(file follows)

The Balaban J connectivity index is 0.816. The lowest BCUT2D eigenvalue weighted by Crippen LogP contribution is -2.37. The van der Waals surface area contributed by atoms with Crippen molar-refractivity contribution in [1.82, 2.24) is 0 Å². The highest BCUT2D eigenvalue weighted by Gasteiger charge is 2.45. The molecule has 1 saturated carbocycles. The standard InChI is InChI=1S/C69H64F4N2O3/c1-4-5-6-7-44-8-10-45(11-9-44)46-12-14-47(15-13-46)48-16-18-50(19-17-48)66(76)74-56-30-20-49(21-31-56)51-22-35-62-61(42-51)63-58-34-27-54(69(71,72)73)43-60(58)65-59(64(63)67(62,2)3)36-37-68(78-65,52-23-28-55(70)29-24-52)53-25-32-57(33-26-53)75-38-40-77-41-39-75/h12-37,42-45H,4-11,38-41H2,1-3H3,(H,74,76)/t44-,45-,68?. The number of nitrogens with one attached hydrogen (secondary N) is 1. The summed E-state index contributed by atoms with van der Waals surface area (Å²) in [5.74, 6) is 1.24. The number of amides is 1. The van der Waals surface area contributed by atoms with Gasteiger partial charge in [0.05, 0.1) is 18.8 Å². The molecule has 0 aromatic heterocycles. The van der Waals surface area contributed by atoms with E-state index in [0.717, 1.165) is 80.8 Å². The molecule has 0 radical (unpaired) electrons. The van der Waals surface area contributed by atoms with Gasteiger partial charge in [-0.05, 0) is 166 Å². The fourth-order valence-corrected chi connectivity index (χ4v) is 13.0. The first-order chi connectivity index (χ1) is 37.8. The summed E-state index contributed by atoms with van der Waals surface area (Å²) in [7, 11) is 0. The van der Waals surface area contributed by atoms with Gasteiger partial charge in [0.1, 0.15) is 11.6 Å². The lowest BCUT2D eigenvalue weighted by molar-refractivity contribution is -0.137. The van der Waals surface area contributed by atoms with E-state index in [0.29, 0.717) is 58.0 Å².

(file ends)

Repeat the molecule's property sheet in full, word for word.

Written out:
The Balaban J connectivity index is 0.816. The lowest BCUT2D eigenvalue weighted by Crippen LogP contribution is -2.37. The van der Waals surface area contributed by atoms with Crippen molar-refractivity contribution in [1.82, 2.24) is 0 Å². The highest BCUT2D eigenvalue weighted by Gasteiger charge is 2.45. The molecule has 1 saturated carbocycles. The standard InChI is InChI=1S/C69H64F4N2O3/c1-4-5-6-7-44-8-10-45(11-9-44)46-12-14-47(15-13-46)48-16-18-50(19-17-48)66(76)74-56-30-20-49(21-31-56)51-22-35-62-61(42-51)63-58-34-27-54(69(71,72)73)43-60(58)65-59(64(63)67(62,2)3)36-37-68(78-65,52-23-28-55(70)29-24-52)53-25-32-57(33-26-53)75-38-40-77-41-39-75/h12-37,42-45H,4-11,38-41H2,1-3H3,(H,74,76)/t44-,45-,68?. The number of nitrogens with one attached hydrogen (secondary N) is 1. The summed E-state index contributed by atoms with van der Waals surface area (Å²) in [5.74, 6) is 1.24. The number of amides is 1. The van der Waals surface area contributed by atoms with Gasteiger partial charge in [0.05, 0.1) is 18.8 Å². The molecule has 0 aromatic heterocycles. The van der Waals surface area contributed by atoms with E-state index in [0.717, 1.165) is 80.8 Å². The molecule has 0 radical (unpaired) electrons. The van der Waals surface area contributed by atoms with Gasteiger partial charge in [-0.05, 0) is 166 Å². The fourth-order valence-corrected chi connectivity index (χ4v) is 13.0. The first-order chi connectivity index (χ1) is 37.8. The summed E-state index contributed by atoms with van der Waals surface area (Å²) in [7, 11) is 0. The van der Waals surface area contributed by atoms with Gasteiger partial charge in [0.1, 0.15) is 11.6 Å². The lowest BCUT2D eigenvalue weighted by molar-refractivity contribution is -0.137. The van der Waals surface area contributed by atoms with E-state index in [0.29, 0.717) is 58.0 Å².